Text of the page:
The findings are based on testing lake, brook, brown and rainbow trout and Coho, Atlantic, chinook and steelhead salmon from the Lake Huron, Lake Michigan and Lake Superior watersheds, as well as fish used for breeding at state hatcheries in the Upper Peninsula and northern Lower Peninsula.
Locations of state fish hatcheries and weirs. Credit: Department of Natural Resources
Bacterial coldwater disease “threatens wild and propagated members of the salmon family worldwide” and can cause substantial economic damage, according to the study by scientists at Michigan State University. Continue reading →
Capital News Service
LANSING — Everybody knows that there aren’t any cougars in Michigan. These big cats were hunted to extinction in the state in the early 1900s and despite 34 recent sightings reported in the Upper Peninsula, it’s safe to say that the cats aren’t back to stay yet.
LANSING – The recently released Department of Natural Resources (DNR) 2015 forest health report has some forestry experts worried about the state’s future ecological well-being.
“The most concerning thing to me is how many of the diseases and insects are spreading,” said Tara Bal, a forestry expert and research assistant professor at Michigan Technological University’s School of Forest Resources and Environmental Science.
Pests such as the invasive hemlock wooly adelgid bug and the spruce budworm, combined with the warming climate, threaten several tree and animal species, some experts warn. Continue reading →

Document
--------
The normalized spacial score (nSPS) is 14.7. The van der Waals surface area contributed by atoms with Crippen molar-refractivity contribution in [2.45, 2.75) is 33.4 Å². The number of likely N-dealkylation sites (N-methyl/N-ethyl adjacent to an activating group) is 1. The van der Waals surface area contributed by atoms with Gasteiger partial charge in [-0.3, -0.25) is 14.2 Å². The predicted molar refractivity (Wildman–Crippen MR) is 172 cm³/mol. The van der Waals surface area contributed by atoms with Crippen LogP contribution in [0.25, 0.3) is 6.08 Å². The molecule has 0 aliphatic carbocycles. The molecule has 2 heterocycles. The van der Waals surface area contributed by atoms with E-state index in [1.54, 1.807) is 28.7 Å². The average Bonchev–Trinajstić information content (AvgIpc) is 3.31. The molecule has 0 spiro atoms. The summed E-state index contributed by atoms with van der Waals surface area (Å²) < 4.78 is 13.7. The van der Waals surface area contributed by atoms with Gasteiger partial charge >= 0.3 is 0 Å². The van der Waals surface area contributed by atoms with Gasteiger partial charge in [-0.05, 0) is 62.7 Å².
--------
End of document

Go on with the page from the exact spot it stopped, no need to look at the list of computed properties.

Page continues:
LANSING — A proposal to farm fish in Michigan’s Great Lakes may violate the rights of some Native American tribes in the state, according to representatives from several of Michigan’s five Native American tribes.
This new method, called net pen aquaculture, raises fish in enclosed areas within the Great Lakes. Separate bills promoting and banning commercial net pen aquaculture were recently debated in the House committees on natural resources and agriculture,
Opponents of commercial net pen aquaculture in the Great Lakes say the method threatens the lakes’ water quality and fish by creating new opportunities for the spread of disease and invasive species. Continue reading →
LANSING – Statewide some retailers see a substantial spike in sales of guns and ammo resulting from recent executive orders handed down by the Obama Administration.
The orders primarily affect online gun sellers and people conducting sales at gun shows, further regulating these sales and attempting to limit firearms sold without a background check of the purchaser, according to a White House press release.
“We have seen an uptick in gun sales, we are running into shortages at the distributor level for product,” said Brian Harrison, manager of Leitz Sports Center in Sault Ste. Marie. “Typically we wouldn’t be as busy this time of year as we are. It seems like anytime Washington starts talking about gun control, sales go up.”
The sales increase may be a positive for gun sellers, but is not without its drawbacks. Continue reading →
LANSING — The round goby is one of the nastiest aliens in the Great Lakes — with what the Department of Natural Resources (DNR) calls its “voracious appetite and an aggressive nature which allows them to dominate over native species.”
But smallmouth bass find them yummy chow, and that’s also good news for crayfish that used to top the smallmouth bass menu.
Round Goby. Credit: Michigan Sea Grant
“Changes in growth seem to be occurring to the greatest extent with the youngest bass,” said Derek Crane, a fisheries biologist who works with Lake Superior State University’s Aquatic Research Laboratory. Female growth increased more than male growth. Continue reading →